(1848–1929), Nova Scotia premier 1884–96. Born in Halifax, Fielding became one of the leading political figures of his generation. He began his career in 1864 as an anti-Confederate journalist with the Halifax Morning Chronicle, and became managing editor in 1874, articulating Liberal policy and attacking the provincial Conservative government. In 1882 he successfully contested a seat in the Nova Scotia legislature, and two years later assumed the premiership. He is best remembered for leading a campaign for repeal of the British North America Act during the 1886 election campaign. Despite winning a solid majority on the repeal ticket, the campaign for independence quickly faltered. Fielding then championed reciprocal trade with the United States. In 1896 Fielding entered federal politics as finance minister in the Laurier government, where he worked to encourage freer access to both British and American markets. In 1910 he successfully negotiated a reciprocity treaty with the United States, but the defeat of the government in 1911 scuttled the arrangement. Despite eventual defeat in both his repeal and reciprocity campaigns, Fielding was considered a logical successor to Wilfrid Laurier. Once more his hopes were dashed. In 1919 Fielding lost the Liberal leadership to W. L. Mackenzie King in a close vote.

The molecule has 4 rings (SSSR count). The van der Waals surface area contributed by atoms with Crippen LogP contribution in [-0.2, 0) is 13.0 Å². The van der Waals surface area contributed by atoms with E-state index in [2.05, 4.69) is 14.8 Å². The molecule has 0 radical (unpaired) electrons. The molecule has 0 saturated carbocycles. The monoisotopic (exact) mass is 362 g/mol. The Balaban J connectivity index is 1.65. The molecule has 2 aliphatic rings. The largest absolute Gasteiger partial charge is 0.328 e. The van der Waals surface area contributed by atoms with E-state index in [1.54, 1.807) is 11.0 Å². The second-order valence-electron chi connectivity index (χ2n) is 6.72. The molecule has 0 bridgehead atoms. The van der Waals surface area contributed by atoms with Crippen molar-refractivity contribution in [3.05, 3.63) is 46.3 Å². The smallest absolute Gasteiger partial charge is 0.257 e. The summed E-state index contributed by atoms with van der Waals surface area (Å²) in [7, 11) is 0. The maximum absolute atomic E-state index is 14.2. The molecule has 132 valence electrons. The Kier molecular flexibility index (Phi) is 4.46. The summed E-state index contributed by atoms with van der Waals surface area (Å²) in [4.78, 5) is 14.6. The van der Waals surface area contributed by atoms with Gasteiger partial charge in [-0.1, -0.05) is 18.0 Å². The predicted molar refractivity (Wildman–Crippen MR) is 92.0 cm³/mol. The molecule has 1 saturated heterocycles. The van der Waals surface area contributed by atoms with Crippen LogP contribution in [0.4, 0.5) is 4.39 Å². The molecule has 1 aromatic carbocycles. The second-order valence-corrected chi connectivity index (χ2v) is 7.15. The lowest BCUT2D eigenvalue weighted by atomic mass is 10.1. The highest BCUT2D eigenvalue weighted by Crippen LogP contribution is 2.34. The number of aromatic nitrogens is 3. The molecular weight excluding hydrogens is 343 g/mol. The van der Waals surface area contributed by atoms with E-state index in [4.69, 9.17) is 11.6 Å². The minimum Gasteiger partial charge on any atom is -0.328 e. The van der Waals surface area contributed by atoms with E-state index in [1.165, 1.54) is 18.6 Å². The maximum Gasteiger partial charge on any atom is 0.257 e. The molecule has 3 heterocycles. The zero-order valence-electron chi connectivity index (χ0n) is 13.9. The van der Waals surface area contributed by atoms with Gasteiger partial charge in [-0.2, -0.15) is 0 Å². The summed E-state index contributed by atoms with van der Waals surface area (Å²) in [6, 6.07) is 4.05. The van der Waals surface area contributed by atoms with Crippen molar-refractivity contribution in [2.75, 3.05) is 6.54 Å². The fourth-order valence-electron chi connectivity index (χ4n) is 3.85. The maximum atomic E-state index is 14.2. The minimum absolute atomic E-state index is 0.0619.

From The Oxford Companion to Canadian History in Oxford Reference.
Subjects: History of the Americas.